Our History

Celebrating over 40 years of Bringing People Together
Our History - Over 40 years of service
BC Ferries started out with two ships, two terminals, and around 200 employees.

Today, BC Ferries has 36 vessels, and up to 47 destinations. Schedules include frequent, year-round sailings to some of the most fun, fascinating and often remote corners of the coast. The staff complement now exceeds 4700 in the summer months, and their commitment to customer safety and service has never been stronger.

These web pages give you a quick look at our history. You'll read about why BC Ferries was established, and how, with plenty of hard work and a pioneering spirit, our people have met the challenge of an ever-increasing demand for service.

We hope you'll enjoy this story of how one of the largest, most sophisticated ferry systems in the world came to be. Please contact us if you have anything you think we should add. We'd particularly like to hear from you with stories of your first experience with BC Ferries.

In the meantime, read on and enjoy a ride through 40 years of coastal service!

Before BC Ferries
Ferry service on the west coast of British Columbia has a long and proud maritime history.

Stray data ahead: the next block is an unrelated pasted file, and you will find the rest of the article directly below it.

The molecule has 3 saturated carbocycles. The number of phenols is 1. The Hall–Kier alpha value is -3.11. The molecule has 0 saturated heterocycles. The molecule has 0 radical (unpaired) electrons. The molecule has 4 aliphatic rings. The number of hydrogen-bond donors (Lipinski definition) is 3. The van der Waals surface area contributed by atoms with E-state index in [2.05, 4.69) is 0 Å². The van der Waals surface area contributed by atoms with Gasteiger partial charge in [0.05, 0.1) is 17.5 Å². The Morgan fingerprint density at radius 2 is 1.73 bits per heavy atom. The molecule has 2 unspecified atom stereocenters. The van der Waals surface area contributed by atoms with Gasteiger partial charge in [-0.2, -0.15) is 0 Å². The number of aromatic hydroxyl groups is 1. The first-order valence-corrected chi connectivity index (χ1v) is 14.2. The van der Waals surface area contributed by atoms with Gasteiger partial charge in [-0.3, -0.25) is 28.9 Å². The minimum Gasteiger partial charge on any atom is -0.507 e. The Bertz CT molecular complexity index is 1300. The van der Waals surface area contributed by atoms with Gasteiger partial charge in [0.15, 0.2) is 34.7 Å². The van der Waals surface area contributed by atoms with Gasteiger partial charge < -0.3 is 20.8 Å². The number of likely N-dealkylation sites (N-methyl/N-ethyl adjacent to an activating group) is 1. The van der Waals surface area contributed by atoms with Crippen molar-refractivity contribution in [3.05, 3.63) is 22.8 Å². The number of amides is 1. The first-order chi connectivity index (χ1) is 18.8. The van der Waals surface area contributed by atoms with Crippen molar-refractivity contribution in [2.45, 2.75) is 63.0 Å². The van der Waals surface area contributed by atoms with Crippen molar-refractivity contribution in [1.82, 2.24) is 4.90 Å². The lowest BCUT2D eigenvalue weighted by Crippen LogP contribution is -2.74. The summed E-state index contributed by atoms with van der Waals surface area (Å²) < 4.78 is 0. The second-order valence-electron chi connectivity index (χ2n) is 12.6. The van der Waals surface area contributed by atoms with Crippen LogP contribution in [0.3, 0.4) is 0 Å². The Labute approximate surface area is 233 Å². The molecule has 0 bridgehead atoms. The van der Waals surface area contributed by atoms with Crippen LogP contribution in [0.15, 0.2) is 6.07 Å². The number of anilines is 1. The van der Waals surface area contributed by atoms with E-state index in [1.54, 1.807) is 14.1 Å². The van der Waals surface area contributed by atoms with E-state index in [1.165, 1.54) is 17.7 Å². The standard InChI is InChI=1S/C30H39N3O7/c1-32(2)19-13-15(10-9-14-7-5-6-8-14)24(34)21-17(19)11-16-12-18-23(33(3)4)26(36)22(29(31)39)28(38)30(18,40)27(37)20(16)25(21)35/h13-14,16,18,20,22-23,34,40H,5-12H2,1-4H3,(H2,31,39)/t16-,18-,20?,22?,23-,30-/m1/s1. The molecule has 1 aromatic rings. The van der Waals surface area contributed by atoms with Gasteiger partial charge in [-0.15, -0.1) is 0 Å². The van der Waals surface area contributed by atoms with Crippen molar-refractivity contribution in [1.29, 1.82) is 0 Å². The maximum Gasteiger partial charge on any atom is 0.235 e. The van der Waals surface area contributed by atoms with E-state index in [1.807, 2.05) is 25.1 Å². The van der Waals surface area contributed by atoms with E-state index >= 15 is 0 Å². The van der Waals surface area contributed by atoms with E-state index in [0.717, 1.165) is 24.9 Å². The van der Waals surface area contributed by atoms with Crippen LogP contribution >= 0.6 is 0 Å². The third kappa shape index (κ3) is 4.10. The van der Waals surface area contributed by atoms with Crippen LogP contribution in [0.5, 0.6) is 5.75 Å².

A spirit of free enterprise was present at the start, with the Hudson's Bay Company as the early pioneer of regular passenger and freight service between Vancouver Island and the Lower Mainland in the mid 1800's. By 1901, Canadian Pacific Railway had taken over ferry service across the Strait of Georgia and continued transporting passengers and vehicles on a five-hour journey between downtown Vancouver and downtown Victoria until the 1960's.

Further north, the Black Ball Line had arrived on the scene in the early 1950's to offer service between Horseshoe Bay in West Vancouver and Departure Bay in Nanaimo, as well as to the Sunshine Coast and Jervis Inlet south of Powell River. The company had been established by Captain Alexander Marshall Peabody, whose family's Puget Sound Navigation Company was a key player in the development of British Columbia shipping.

Recognizing the need for continued reliable ferry service on the West Coast in the late 1950's, Premier W.A.C. Bennett announced on July 18, 1958, that the British Columbia Ferry Authority would take over service under mandate from the provincial government.

Before BC Ferries